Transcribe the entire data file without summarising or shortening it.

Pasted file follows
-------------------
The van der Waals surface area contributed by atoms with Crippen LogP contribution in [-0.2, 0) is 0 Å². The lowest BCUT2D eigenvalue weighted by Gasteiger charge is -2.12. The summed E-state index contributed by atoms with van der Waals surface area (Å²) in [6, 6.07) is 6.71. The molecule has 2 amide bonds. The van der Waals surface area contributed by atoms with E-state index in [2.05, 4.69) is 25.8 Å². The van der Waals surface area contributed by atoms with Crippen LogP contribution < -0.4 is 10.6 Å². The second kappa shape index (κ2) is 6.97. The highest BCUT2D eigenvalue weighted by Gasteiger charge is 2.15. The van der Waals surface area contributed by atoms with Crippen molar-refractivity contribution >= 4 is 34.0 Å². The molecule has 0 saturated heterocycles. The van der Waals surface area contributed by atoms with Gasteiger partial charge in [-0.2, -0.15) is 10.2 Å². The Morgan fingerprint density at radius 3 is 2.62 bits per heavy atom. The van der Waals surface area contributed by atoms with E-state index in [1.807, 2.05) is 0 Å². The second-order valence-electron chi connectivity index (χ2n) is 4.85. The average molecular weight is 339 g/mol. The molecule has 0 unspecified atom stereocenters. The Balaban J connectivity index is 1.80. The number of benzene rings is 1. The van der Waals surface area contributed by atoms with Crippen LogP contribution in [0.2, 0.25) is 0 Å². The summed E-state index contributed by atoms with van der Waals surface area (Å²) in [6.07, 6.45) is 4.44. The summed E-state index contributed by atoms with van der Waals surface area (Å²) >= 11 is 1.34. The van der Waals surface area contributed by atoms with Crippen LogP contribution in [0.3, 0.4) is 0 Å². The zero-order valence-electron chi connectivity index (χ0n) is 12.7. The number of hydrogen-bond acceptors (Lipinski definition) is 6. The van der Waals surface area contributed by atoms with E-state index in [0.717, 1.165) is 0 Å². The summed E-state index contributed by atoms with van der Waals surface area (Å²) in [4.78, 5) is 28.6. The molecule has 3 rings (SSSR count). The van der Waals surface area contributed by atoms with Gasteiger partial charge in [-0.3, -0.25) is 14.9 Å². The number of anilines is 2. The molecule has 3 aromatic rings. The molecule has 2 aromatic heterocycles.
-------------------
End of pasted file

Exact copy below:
The van der Waals surface area contributed by atoms with Crippen LogP contribution in [-0.2, 0) is 0 Å². The lowest BCUT2D eigenvalue weighted by Gasteiger charge is -2.12. The summed E-state index contributed by atoms with van der Waals surface area (Å²) in [6, 6.07) is 6.71. The molecule has 2 amide bonds. The van der Waals surface area contributed by atoms with E-state index in [2.05, 4.69) is 25.8 Å². The van der Waals surface area contributed by atoms with Crippen LogP contribution < -0.4 is 10.6 Å². The second kappa shape index (κ2) is 6.97. The highest BCUT2D eigenvalue weighted by Gasteiger charge is 2.15. The van der Waals surface area contributed by atoms with Crippen molar-refractivity contribution >= 4 is 34.0 Å². The molecule has 0 saturated heterocycles. The van der Waals surface area contributed by atoms with Gasteiger partial charge in [-0.2, -0.15) is 10.2 Å². The Morgan fingerprint density at radius 3 is 2.62 bits per heavy atom. The van der Waals surface area contributed by atoms with E-state index in [1.807, 2.05) is 0 Å². The second-order valence-electron chi connectivity index (χ2n) is 4.85. The average molecular weight is 339 g/mol. The molecule has 0 unspecified atom stereocenters. The Balaban J connectivity index is 1.80. The number of benzene rings is 1. The van der Waals surface area contributed by atoms with Crippen LogP contribution in [0.2, 0.25) is 0 Å². The summed E-state index contributed by atoms with van der Waals surface area (Å²) in [6.07, 6.45) is 4.44. The summed E-state index contributed by atoms with van der Waals surface area (Å²) >= 11 is 1.34. The van der Waals surface area contributed by atoms with Crippen LogP contribution in [0.3, 0.4) is 0 Å². The zero-order valence-electron chi connectivity index (χ0n) is 12.7. The number of hydrogen-bond acceptors (Lipinski definition) is 6. The van der Waals surface area contributed by atoms with E-state index in [0.717, 1.165) is 0 Å². The summed E-state index contributed by atoms with van der Waals surface area (Å²) in [4.78, 5) is 28.6. The molecule has 3 rings (SSSR count). The van der Waals surface area contributed by atoms with Gasteiger partial charge in [-0.3, -0.25) is 14.9 Å². The number of anilines is 2. The molecule has 3 aromatic rings. The molecule has 2 aromatic heterocycles.